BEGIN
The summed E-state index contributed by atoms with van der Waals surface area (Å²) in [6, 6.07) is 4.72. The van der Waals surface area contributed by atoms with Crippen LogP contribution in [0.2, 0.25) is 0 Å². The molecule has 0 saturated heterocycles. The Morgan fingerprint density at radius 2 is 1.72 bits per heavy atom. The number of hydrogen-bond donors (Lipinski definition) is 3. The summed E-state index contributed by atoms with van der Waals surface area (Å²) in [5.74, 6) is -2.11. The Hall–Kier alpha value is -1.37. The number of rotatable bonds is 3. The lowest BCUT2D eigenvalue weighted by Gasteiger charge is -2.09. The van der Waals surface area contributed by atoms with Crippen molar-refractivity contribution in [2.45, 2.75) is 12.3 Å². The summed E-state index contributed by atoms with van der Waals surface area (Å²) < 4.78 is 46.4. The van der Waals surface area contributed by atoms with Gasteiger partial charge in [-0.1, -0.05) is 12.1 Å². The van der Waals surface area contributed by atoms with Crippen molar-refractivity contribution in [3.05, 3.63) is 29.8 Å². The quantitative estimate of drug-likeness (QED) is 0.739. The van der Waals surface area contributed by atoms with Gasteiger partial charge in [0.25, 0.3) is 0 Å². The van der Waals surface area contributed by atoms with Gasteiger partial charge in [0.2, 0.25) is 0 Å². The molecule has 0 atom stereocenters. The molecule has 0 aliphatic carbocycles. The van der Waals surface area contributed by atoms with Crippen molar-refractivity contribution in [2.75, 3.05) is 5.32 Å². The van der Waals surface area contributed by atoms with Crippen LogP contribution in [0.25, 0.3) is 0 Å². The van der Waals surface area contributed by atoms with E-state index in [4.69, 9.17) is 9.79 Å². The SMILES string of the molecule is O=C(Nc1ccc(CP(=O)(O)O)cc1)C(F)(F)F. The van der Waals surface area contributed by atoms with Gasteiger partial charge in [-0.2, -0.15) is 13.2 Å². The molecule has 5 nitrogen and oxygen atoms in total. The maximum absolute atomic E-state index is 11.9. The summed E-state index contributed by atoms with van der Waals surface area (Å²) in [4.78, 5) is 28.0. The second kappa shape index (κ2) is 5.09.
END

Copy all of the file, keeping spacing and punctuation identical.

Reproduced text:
The summed E-state index contributed by atoms with van der Waals surface area (Å²) in [6, 6.07) is 4.72. The van der Waals surface area contributed by atoms with Crippen LogP contribution in [0.2, 0.25) is 0 Å². The molecule has 0 saturated heterocycles. The Morgan fingerprint density at radius 2 is 1.72 bits per heavy atom. The number of hydrogen-bond donors (Lipinski definition) is 3. The summed E-state index contributed by atoms with van der Waals surface area (Å²) in [5.74, 6) is -2.11. The Hall–Kier alpha value is -1.37. The number of rotatable bonds is 3. The lowest BCUT2D eigenvalue weighted by Gasteiger charge is -2.09. The van der Waals surface area contributed by atoms with Crippen molar-refractivity contribution in [2.45, 2.75) is 12.3 Å². The summed E-state index contributed by atoms with van der Waals surface area (Å²) < 4.78 is 46.4. The van der Waals surface area contributed by atoms with Gasteiger partial charge in [-0.1, -0.05) is 12.1 Å². The van der Waals surface area contributed by atoms with Crippen molar-refractivity contribution in [3.05, 3.63) is 29.8 Å². The quantitative estimate of drug-likeness (QED) is 0.739. The van der Waals surface area contributed by atoms with Gasteiger partial charge in [0.25, 0.3) is 0 Å². The van der Waals surface area contributed by atoms with Gasteiger partial charge in [0.2, 0.25) is 0 Å². The molecule has 0 atom stereocenters. The molecule has 0 aliphatic carbocycles. The van der Waals surface area contributed by atoms with Crippen molar-refractivity contribution in [2.75, 3.05) is 5.32 Å². The van der Waals surface area contributed by atoms with Crippen LogP contribution in [0.25, 0.3) is 0 Å². The van der Waals surface area contributed by atoms with E-state index in [4.69, 9.17) is 9.79 Å². The SMILES string of the molecule is O=C(Nc1ccc(CP(=O)(O)O)cc1)C(F)(F)F. The van der Waals surface area contributed by atoms with Gasteiger partial charge in [-0.2, -0.15) is 13.2 Å². The molecule has 5 nitrogen and oxygen atoms in total. The maximum absolute atomic E-state index is 11.9. The summed E-state index contributed by atoms with van der Waals surface area (Å²) in [4.78, 5) is 28.0. The second kappa shape index (κ2) is 5.09.